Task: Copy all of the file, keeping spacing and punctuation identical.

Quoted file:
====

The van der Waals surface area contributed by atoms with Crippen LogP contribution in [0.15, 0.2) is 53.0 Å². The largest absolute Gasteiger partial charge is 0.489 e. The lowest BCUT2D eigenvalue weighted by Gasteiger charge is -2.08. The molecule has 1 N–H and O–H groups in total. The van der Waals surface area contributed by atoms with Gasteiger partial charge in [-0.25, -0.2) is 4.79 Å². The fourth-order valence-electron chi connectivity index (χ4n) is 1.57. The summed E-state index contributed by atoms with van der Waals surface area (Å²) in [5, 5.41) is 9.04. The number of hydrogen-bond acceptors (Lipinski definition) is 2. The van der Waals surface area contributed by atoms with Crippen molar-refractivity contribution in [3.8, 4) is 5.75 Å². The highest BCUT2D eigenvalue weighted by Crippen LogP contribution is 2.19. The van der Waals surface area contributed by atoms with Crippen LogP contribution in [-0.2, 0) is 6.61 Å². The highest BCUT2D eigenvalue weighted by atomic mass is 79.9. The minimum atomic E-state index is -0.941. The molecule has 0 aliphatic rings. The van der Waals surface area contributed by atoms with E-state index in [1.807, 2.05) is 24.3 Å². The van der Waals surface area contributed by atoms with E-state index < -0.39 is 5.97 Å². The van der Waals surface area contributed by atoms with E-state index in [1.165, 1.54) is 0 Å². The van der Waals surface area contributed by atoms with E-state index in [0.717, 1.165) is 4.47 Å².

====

The van der Waals surface area contributed by atoms with Crippen LogP contribution in [0.15, 0.2) is 53.0 Å². The largest absolute Gasteiger partial charge is 0.489 e. The lowest BCUT2D eigenvalue weighted by Gasteiger charge is -2.08. The molecule has 1 N–H and O–H groups in total. The van der Waals surface area contributed by atoms with Gasteiger partial charge in [-0.25, -0.2) is 4.79 Å². The fourth-order valence-electron chi connectivity index (χ4n) is 1.57. The summed E-state index contributed by atoms with van der Waals surface area (Å²) in [5, 5.41) is 9.04. The number of hydrogen-bond acceptors (Lipinski definition) is 2. The van der Waals surface area contributed by atoms with Crippen molar-refractivity contribution in [3.8, 4) is 5.75 Å². The highest BCUT2D eigenvalue weighted by Crippen LogP contribution is 2.19. The van der Waals surface area contributed by atoms with Crippen LogP contribution in [-0.2, 0) is 6.61 Å². The highest BCUT2D eigenvalue weighted by atomic mass is 79.9. The minimum atomic E-state index is -0.941. The molecule has 0 aliphatic rings. The van der Waals surface area contributed by atoms with E-state index in [1.807, 2.05) is 24.3 Å². The van der Waals surface area contributed by atoms with E-state index < -0.39 is 5.97 Å². The van der Waals surface area contributed by atoms with E-state index in [1.165, 1.54) is 0 Å². The van der Waals surface area contributed by atoms with E-state index in [0.717, 1.165) is 4.47 Å².